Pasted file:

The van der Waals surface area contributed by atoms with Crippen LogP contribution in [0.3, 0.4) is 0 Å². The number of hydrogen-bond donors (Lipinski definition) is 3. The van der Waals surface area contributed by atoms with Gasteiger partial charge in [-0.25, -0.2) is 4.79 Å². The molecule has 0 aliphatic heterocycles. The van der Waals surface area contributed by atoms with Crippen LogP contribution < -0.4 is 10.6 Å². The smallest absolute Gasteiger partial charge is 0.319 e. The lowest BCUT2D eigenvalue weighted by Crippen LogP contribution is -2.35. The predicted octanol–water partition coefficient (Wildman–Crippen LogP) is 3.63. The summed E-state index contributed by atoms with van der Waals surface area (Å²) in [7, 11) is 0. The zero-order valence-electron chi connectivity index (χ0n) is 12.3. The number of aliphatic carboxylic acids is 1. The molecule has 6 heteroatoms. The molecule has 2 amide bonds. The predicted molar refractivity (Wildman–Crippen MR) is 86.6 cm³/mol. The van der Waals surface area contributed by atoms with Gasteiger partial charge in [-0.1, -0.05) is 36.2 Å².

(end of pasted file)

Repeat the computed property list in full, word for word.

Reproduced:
The van der Waals surface area contributed by atoms with Crippen LogP contribution in [0.3, 0.4) is 0 Å². The number of hydrogen-bond donors (Lipinski definition) is 3. The van der Waals surface area contributed by atoms with Gasteiger partial charge in [-0.25, -0.2) is 4.79 Å². The molecule has 0 aliphatic heterocycles. The van der Waals surface area contributed by atoms with Crippen LogP contribution < -0.4 is 10.6 Å². The smallest absolute Gasteiger partial charge is 0.319 e. The lowest BCUT2D eigenvalue weighted by Crippen LogP contribution is -2.35. The predicted octanol–water partition coefficient (Wildman–Crippen LogP) is 3.63. The summed E-state index contributed by atoms with van der Waals surface area (Å²) in [7, 11) is 0. The zero-order valence-electron chi connectivity index (χ0n) is 12.3. The number of aliphatic carboxylic acids is 1. The molecule has 6 heteroatoms. The molecule has 2 amide bonds. The predicted molar refractivity (Wildman–Crippen MR) is 86.6 cm³/mol. The van der Waals surface area contributed by atoms with Gasteiger partial charge in [-0.1, -0.05) is 36.2 Å².